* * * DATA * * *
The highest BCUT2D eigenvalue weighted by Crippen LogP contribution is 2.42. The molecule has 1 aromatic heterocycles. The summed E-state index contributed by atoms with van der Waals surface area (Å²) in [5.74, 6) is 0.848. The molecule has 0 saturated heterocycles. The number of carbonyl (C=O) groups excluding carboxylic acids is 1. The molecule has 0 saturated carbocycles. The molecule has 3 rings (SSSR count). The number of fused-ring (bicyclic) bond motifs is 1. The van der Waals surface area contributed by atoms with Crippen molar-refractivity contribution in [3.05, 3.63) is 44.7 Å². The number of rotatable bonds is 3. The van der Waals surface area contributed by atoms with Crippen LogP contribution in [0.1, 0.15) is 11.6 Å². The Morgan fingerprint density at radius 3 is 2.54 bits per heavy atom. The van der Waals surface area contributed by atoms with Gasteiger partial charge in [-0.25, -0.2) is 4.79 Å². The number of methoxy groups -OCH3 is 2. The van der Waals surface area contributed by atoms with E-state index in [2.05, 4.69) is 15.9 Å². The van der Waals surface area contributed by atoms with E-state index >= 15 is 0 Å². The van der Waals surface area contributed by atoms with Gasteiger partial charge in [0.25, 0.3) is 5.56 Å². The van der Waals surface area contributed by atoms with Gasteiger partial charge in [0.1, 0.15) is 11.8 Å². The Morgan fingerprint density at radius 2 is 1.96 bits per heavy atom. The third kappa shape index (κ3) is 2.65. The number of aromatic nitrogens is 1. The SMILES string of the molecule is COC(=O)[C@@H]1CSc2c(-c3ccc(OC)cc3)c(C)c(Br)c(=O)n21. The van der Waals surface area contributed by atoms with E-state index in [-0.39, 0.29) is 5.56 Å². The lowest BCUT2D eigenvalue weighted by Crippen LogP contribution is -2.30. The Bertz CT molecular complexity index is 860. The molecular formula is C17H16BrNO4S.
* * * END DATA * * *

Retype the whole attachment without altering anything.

The highest BCUT2D eigenvalue weighted by Crippen LogP contribution is 2.42. The molecule has 1 aromatic heterocycles. The summed E-state index contributed by atoms with van der Waals surface area (Å²) in [5.74, 6) is 0.848. The molecule has 0 saturated heterocycles. The number of carbonyl (C=O) groups excluding carboxylic acids is 1. The molecule has 0 saturated carbocycles. The molecule has 3 rings (SSSR count). The number of fused-ring (bicyclic) bond motifs is 1. The van der Waals surface area contributed by atoms with Crippen molar-refractivity contribution in [3.05, 3.63) is 44.7 Å². The number of rotatable bonds is 3. The van der Waals surface area contributed by atoms with Crippen LogP contribution in [0.1, 0.15) is 11.6 Å². The Morgan fingerprint density at radius 3 is 2.54 bits per heavy atom. The van der Waals surface area contributed by atoms with Gasteiger partial charge in [-0.25, -0.2) is 4.79 Å². The number of methoxy groups -OCH3 is 2. The van der Waals surface area contributed by atoms with E-state index in [2.05, 4.69) is 15.9 Å². The van der Waals surface area contributed by atoms with E-state index >= 15 is 0 Å². The van der Waals surface area contributed by atoms with Gasteiger partial charge in [0.25, 0.3) is 5.56 Å². The van der Waals surface area contributed by atoms with Gasteiger partial charge in [0.1, 0.15) is 11.8 Å². The Morgan fingerprint density at radius 2 is 1.96 bits per heavy atom. The third kappa shape index (κ3) is 2.65. The number of aromatic nitrogens is 1. The SMILES string of the molecule is COC(=O)[C@@H]1CSc2c(-c3ccc(OC)cc3)c(C)c(Br)c(=O)n21. The van der Waals surface area contributed by atoms with E-state index in [-0.39, 0.29) is 5.56 Å². The lowest BCUT2D eigenvalue weighted by Crippen LogP contribution is -2.30. The Bertz CT molecular complexity index is 860. The molecular formula is C17H16BrNO4S.